Israeli opposition leader Isaac Herzog said Wednesday that no peace deal was possible for now and his country must begin unilaterally separating from the Palestinians "as much as possible" to restore security. Herzog made the comments while laying out his new security and diplomatic initiative that has caused waves in Israeli politics and sparked criticism from within his own party. His plan comes amid four months of Palestinian knife, gun and car-ramming attacks targeting Israelis, violence that Herzog says amounts to a new "intifada," or uprising. The head of the Labour-led Zionist Union coalition said he still wants a two-state solution, but does not believe Israeli Prime Minister Benjamin Netanyahu and Palestinian president Mahmud Abbas are capable of a breakthrough. As a result, he proposes separating Palestinian areas on the outskirts of Jerusalem from the city itself and completing the construction of Israel's controversial separation barrier already walling off much of the occupied West Bank. Herzog said the Palestinians must also be given more civilian authority in the West Bank itself as part of "confidence-building measures," though he stressed the Israeli army would continue to operate anywhere it sees necessary in the territory.
Beyond that, he wants a security conference including "all moderate parties in the region" to tackle a range of issues in the Middle East. "I believe that we have to be realistic," Herzog said at a news conference to unveil his initiative to foreign journalists. "And I believe that reality calls right now to understand that tomorrow peace is not around the corner. What needs to be done is separating from the Palestinians as much as possible. This is taking our fate in our own hands." He said his initiative was aimed at preserving the two-state solution while recognizing progress cannot be made until the violence stops. He argued that "no other party or leader has presented a plan that is realistic."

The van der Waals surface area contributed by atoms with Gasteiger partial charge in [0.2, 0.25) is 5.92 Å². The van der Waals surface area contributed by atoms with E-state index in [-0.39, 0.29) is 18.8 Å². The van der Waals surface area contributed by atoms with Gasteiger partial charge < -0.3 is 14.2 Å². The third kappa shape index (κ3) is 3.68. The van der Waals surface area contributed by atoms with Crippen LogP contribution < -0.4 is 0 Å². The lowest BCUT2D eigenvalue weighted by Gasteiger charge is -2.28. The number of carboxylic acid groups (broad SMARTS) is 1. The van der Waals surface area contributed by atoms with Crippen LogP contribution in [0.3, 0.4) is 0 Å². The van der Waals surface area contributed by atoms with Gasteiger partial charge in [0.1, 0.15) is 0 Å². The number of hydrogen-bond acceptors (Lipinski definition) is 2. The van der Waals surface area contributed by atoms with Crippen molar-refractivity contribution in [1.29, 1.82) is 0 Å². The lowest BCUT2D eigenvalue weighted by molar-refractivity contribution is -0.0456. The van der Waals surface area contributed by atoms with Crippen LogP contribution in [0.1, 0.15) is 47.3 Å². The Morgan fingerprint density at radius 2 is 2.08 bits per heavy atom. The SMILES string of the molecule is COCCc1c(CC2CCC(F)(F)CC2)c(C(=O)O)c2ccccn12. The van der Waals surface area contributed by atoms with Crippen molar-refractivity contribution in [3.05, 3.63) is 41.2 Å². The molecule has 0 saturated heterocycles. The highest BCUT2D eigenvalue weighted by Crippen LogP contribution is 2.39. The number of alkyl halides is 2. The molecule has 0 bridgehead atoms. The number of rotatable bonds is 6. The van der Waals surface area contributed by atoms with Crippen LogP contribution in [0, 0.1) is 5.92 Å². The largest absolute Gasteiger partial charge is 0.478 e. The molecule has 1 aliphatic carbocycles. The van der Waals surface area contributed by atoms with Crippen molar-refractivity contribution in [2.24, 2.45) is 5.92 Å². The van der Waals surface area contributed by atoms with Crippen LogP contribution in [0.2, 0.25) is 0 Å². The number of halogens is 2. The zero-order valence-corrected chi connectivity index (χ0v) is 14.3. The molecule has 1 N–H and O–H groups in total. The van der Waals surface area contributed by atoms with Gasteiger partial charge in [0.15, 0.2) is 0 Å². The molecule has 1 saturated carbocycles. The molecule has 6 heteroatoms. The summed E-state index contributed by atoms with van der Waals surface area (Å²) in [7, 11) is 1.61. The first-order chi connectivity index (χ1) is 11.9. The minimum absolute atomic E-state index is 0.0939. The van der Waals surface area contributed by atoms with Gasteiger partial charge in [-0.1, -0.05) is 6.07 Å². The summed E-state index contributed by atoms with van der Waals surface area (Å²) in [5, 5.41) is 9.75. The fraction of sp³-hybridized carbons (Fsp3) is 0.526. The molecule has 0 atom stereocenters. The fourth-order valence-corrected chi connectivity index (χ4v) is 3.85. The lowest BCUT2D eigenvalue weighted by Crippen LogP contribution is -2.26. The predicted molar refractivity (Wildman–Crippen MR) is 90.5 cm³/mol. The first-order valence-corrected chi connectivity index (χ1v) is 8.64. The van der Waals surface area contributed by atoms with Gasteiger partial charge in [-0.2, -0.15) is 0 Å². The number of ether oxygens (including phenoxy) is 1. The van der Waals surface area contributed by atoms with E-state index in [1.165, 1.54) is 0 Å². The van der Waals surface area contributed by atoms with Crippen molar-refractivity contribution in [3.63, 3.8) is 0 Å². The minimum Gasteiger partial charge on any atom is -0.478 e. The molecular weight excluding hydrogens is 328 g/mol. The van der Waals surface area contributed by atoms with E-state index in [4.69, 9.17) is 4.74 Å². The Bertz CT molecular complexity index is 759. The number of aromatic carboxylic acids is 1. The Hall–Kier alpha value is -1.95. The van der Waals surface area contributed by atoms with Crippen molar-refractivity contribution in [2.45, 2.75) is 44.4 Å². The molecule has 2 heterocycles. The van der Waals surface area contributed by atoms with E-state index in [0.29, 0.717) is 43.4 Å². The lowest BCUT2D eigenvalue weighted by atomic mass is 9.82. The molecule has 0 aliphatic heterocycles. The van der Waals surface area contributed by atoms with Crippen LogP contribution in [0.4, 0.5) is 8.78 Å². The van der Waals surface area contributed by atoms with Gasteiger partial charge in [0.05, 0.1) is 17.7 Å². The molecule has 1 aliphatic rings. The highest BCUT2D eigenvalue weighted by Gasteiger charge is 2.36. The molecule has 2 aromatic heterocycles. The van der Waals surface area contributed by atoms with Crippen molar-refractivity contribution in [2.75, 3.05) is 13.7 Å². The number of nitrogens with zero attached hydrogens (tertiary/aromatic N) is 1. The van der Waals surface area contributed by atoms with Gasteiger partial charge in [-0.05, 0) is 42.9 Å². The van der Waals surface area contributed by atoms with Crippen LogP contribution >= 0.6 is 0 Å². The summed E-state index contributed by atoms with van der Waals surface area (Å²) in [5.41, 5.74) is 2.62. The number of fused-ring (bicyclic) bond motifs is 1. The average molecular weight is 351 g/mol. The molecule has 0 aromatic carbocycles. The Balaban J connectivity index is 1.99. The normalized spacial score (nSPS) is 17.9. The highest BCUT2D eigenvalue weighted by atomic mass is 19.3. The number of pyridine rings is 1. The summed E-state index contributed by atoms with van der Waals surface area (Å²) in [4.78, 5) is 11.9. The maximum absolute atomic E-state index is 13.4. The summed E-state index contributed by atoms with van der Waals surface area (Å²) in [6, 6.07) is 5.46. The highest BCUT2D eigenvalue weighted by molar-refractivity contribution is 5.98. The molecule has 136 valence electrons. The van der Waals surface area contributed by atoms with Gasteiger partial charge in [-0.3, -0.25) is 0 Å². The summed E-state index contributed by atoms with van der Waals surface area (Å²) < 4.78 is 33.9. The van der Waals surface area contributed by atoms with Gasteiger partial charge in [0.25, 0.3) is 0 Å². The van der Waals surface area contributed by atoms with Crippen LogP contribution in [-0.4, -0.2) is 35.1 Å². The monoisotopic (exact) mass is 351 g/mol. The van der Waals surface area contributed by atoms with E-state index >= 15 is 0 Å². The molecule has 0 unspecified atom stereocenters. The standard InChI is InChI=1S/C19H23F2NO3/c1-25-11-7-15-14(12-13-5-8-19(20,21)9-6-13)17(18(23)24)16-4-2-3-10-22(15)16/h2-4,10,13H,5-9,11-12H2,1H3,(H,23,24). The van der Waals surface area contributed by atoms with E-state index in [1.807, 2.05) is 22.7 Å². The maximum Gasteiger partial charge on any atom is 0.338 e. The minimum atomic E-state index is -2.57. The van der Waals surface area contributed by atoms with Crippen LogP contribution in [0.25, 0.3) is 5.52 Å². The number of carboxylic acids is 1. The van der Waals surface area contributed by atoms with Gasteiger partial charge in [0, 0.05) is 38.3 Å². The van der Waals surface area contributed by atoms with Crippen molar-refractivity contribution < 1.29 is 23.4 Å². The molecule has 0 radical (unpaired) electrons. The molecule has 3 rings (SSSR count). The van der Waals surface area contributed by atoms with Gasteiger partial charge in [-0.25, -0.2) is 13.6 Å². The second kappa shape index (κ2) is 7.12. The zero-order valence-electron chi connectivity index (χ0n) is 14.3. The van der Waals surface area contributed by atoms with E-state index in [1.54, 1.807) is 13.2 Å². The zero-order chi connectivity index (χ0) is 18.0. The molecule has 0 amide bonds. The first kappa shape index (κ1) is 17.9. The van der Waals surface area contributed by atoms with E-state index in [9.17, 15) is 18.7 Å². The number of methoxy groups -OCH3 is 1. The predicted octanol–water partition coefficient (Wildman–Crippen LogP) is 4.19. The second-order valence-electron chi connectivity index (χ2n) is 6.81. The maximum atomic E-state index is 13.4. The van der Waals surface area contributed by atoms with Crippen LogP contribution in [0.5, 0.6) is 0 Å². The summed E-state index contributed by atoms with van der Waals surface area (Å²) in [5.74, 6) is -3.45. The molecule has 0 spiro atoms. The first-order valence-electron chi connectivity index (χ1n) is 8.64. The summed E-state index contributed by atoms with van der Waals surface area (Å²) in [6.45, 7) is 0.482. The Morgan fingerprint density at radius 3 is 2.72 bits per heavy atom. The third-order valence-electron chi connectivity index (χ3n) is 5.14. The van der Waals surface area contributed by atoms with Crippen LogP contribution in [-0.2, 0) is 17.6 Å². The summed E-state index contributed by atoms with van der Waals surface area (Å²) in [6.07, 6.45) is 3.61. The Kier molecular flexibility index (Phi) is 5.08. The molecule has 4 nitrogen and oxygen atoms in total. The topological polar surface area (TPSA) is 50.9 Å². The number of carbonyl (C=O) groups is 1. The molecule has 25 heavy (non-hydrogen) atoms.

Herzog's Labour adopted his proposals on Sunday, though some from within the party and other leftwing politicians say they amount to giving up on negotiations and moving too far to the right in the hopes of gaining political ground on Netanyahu. Netanyahu finished firmly ahead of Herzog's Zionist Union in March 2015 elections and now heads one of the most rightwing governments in Israeli history. But he has faced criticism over the government's inability to halt the wave of Palestinian attacks.
Israeli-Palestinian negotiations have been at a complete standstill since peace talks collapsed in April 2014. A wave of violence that erupted in October has claimed the lives of 166 Palestinians, 26 Israelis, a U.S. national, an Eritrean and a Sudanese. Most of the Palestinians were killed carrying out attacks, while others died during clashes and demonstrations.